In an ironic turn of events, the VR part of IVR – that is, interactive voice response – is in fact a real human being. In other words, the entire stride at maintaining a self-service IVR system by never having a conversation with a live agent is in fact controlled by a lifelong Omaha, Nebraska resident – a woman who looks so simple and friendly that you’d think of her more so as your neighbor who asks for a cup of sugar instead of listing your automated menu options.
Local voice talent Ardeth Ohm-Moser – the voice behind many popular radio commercials for large companies such as Bank of America, Chase and Disney (News - Alert) – recently stepped out as the voice behind activating credit cards, gift card hotlines, customer inquiries, and what many attribute their frustrations to.
“Ohm-Moser isn’t a robot. She’s a mother of two and lifelong Omaha, Neb., resident who moved to Lafayette in August 2011 for her husband’s work,” says this recent jconline.com article. “She’s also the director of education and outreach at Our Saviour Lutheran Church in West Lafayette and part of a WWII-era musical group called the AVI8ORS with her husband.”
Taking a sneak peek behind the scenes at the voice supporting these IVR and voice systems is extremely interesting, and upon hearing Ohm-Moser’s story, captivating.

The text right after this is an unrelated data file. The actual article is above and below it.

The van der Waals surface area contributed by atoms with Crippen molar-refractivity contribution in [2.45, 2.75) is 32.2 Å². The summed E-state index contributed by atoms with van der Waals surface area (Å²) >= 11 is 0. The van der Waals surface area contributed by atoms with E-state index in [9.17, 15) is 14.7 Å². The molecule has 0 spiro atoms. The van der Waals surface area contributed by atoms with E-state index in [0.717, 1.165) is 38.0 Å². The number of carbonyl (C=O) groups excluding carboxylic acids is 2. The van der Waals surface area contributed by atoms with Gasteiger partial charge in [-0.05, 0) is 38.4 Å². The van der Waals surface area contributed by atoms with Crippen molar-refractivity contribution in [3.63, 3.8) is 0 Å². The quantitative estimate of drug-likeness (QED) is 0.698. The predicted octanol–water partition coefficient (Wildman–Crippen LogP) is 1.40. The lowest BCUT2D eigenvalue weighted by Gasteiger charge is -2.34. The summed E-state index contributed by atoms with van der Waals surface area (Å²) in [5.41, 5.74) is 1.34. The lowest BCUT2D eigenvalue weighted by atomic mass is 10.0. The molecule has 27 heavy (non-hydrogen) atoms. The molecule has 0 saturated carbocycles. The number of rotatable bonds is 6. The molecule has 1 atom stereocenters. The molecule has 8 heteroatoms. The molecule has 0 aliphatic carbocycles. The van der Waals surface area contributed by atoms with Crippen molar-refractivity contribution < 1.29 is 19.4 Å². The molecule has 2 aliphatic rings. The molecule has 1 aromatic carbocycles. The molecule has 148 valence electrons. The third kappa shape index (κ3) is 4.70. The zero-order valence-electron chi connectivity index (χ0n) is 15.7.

For more than 30 years, she has worked as a commercial voice talent, having recorded everything from radio commercials to informational videos to hotline responses.
Aware (News - Alert) that her voice is oftentimes not the first thing callers want to hear, she says she tries “to have sensitivity and help as much as possible.”
Being a voice talent is not as easy as many assume. When looking deeper into the job at hand, one realizes that Ohm-Moser must be attentive to her audience and especially her pronunciation depending on where her recording will be geographically dispersed and heard. See below a video where she details how she must correctly pronounce such locations as “Louisville” and “Hawaii.”
“Thank you for calling the CABAN Card Service Center. This campaign is no longer active. Please visit the nearest Club Monaco location for more information,” Ohm-Moser records in the above video.
“Depending on the script, Ohm-Moser might do something different with the sound of her voice. When she did a voiceover for a stove commercial, she said she made her voice exciting, yet soft. Tuesday’s scripts [sent to her in the mail] were messages for customers, so her goal was to be informative and helpful,” jcoline.com explains.
Needless to say, some requirements of being a voice talent are having a great command of the English language – from reading to writing to simply understanding it. “You have to be able to read a line for the first time and put it in the context of the sentence,” says Ohm-Moser, who’s had decades of experience in training her voice to accommodate specific companies and their objectives.
Ohm-Moser’s line of work has even led her to helping herself activate her own Citibank credit card, as well as confuse herself when hearing her own voice in a commercial. She’ll listen and think, “Who’s that? She sounds like me. Oh wait, it is me.”
This is definitely an interesting line of work which is highly heard but not frequently heard about.
To check out all of the latest and most relevant IVR industry news, be sure to follow Plum Voice, a seasoned player in the IVR industry, on Twitter (News - Alert) @ PlumVoice.
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Edited by Rich Steeves